We are all each of us riddles, when unknown one to the other.
—The Fortunes of Perkin Warbeck, Mary Shelley
Clark puts his hands on his hips and tilts his head back—as though he's looking at the roof, but for a second he just lets himself look at the sky instead.
Maybe it should bother him. Maybe it would, if it were nighttime—if he were able to see the stars. But it's midafternoon, and that flat opaque blue doesn't look anything like the view of space from Zod's ship; or the clouds over Metropolis, the strange towering supercells that had formed over the World Engine and the dust and grit and smoke that had risen in the air; or anything else Clark doesn't want to think about.
It's just the same old endless Kansas sky. Faint low clouds, thin, with haze smudging out their edges, and the sun shining down warm. Clark looks up at it and sucks in a long slow breath, and for a second it's almost like none of it happened at all.
Except it did, and that's why he's here. The repairs to the farmhouse are just about done—are all done, now, if Clark really did get those last couple rows of shingles lined up right. He used the speed a little, and sometimes when he does that he knocks things askew in passing without even realizing it.
But when he finally lets his gaze drop to the roof, it looks okay. Not—right, not like it should: the shingles are so unmistakably new, uniform, with perfect corners. There should be cracks, uneven edges, all the spots where the ice dammed up in the winter and pushed the shingles awry, that whole weird bubbly-melty stretch along the far side where Clark accidentally caught the tar with his vision that one time—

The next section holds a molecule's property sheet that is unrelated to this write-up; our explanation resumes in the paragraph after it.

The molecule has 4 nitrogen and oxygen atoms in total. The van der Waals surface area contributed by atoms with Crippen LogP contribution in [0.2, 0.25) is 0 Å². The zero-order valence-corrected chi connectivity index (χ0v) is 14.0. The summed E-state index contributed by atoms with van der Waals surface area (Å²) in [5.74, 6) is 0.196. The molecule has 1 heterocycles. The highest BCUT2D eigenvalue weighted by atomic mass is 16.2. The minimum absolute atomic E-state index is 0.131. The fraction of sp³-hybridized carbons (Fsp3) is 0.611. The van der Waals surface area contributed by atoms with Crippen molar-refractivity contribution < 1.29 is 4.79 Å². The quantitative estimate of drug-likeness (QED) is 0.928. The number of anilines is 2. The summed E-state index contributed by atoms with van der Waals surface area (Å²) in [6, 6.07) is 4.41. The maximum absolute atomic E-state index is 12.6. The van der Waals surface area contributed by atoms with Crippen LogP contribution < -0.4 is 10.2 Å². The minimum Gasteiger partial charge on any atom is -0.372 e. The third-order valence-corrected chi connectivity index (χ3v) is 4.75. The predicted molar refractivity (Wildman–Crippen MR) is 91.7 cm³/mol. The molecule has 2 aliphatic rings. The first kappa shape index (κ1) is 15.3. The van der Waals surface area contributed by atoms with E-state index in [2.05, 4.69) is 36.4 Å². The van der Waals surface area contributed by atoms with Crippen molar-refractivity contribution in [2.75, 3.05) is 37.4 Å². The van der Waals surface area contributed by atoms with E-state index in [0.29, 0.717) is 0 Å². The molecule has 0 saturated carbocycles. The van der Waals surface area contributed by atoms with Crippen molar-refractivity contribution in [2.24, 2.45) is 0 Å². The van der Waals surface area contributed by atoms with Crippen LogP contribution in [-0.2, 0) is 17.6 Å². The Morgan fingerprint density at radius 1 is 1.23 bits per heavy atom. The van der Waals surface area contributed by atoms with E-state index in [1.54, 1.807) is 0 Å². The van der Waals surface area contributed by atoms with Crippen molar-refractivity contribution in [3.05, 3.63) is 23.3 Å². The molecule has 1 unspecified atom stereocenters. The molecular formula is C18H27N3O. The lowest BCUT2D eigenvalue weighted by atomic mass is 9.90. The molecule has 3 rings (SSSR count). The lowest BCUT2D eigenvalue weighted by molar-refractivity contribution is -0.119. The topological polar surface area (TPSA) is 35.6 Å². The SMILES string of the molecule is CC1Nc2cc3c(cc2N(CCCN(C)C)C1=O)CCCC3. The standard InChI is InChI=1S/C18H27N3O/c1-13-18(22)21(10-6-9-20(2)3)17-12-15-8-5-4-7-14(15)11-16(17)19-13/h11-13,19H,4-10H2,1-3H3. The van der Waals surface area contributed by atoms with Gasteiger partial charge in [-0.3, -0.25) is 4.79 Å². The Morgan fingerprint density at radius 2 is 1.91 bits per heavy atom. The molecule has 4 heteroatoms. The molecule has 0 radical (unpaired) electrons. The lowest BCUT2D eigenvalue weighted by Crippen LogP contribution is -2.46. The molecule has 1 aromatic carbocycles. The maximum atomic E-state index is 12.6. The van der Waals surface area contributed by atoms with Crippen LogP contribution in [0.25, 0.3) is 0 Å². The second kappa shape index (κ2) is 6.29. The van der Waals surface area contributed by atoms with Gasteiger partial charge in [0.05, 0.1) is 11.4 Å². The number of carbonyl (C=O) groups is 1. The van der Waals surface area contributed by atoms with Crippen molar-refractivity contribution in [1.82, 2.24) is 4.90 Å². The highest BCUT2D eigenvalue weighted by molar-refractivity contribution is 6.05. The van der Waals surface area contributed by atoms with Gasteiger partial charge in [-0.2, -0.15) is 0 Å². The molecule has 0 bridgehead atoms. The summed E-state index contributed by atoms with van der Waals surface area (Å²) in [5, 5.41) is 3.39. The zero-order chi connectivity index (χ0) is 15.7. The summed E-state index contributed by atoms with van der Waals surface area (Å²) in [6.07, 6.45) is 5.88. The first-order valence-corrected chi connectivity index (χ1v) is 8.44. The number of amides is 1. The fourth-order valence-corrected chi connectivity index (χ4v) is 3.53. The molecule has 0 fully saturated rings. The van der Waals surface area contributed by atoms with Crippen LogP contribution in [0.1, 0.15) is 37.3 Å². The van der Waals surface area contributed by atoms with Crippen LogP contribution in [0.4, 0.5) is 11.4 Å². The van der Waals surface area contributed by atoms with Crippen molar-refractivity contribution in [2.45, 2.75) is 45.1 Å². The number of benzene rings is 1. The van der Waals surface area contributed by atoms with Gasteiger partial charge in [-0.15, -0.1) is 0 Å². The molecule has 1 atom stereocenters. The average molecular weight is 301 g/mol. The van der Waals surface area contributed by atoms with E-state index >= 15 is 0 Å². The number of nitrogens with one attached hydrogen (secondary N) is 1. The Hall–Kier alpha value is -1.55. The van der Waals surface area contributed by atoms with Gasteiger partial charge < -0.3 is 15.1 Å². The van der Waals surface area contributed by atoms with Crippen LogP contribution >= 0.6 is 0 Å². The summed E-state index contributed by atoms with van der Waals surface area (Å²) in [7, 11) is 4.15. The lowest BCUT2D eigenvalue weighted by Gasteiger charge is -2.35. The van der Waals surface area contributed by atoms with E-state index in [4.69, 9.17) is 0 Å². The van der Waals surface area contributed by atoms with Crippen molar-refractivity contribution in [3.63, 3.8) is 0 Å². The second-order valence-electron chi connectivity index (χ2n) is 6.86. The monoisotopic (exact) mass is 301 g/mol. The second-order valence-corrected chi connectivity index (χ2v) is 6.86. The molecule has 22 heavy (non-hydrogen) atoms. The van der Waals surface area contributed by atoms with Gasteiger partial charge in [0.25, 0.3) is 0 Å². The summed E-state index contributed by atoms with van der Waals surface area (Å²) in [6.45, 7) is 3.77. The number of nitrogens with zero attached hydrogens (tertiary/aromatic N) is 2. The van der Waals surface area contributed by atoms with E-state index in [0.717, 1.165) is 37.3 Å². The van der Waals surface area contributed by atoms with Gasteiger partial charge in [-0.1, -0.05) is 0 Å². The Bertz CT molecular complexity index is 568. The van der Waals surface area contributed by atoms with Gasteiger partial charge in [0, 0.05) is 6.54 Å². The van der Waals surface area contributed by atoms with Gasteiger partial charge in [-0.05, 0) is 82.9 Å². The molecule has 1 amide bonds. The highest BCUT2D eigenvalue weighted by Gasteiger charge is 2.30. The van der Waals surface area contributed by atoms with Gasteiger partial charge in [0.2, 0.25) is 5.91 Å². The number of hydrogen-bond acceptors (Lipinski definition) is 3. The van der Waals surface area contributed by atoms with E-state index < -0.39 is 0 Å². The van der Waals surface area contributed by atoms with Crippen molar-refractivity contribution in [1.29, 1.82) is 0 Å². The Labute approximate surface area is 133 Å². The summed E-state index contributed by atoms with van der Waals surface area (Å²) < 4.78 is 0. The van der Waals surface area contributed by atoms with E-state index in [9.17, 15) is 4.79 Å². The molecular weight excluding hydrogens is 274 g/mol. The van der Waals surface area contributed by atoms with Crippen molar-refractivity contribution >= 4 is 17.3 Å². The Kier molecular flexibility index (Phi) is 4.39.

But all that is gone. Like all those years have been erased, like—
Like none of it happened at all.
Clark blinks and turns, and after a second he remembers to smile, too. It feels a little weird on his face, a little stiff, but it probably looks okay. And even if Mom does notice—he's done with the roof. The flip side of never being able to get out of coming to see Mom is that he never has to stay either; she can't start making noises about how late it is, how long the drive will be, that dinner's almost ready anyway. He can just go.
And that's for the best.
Mom's leaning out over the porch railing with a glass in her hand—lemonade; Clark can see the pulp from here, can smell the citrus-sharp sweetness of it.
(He doesn't get hot or thirsty. She knows that. So she's bringing it to him just because—just because she wants to, just because she thinks he might like it. Just because she thinks he should get to have things he likes sometimes, and that's—)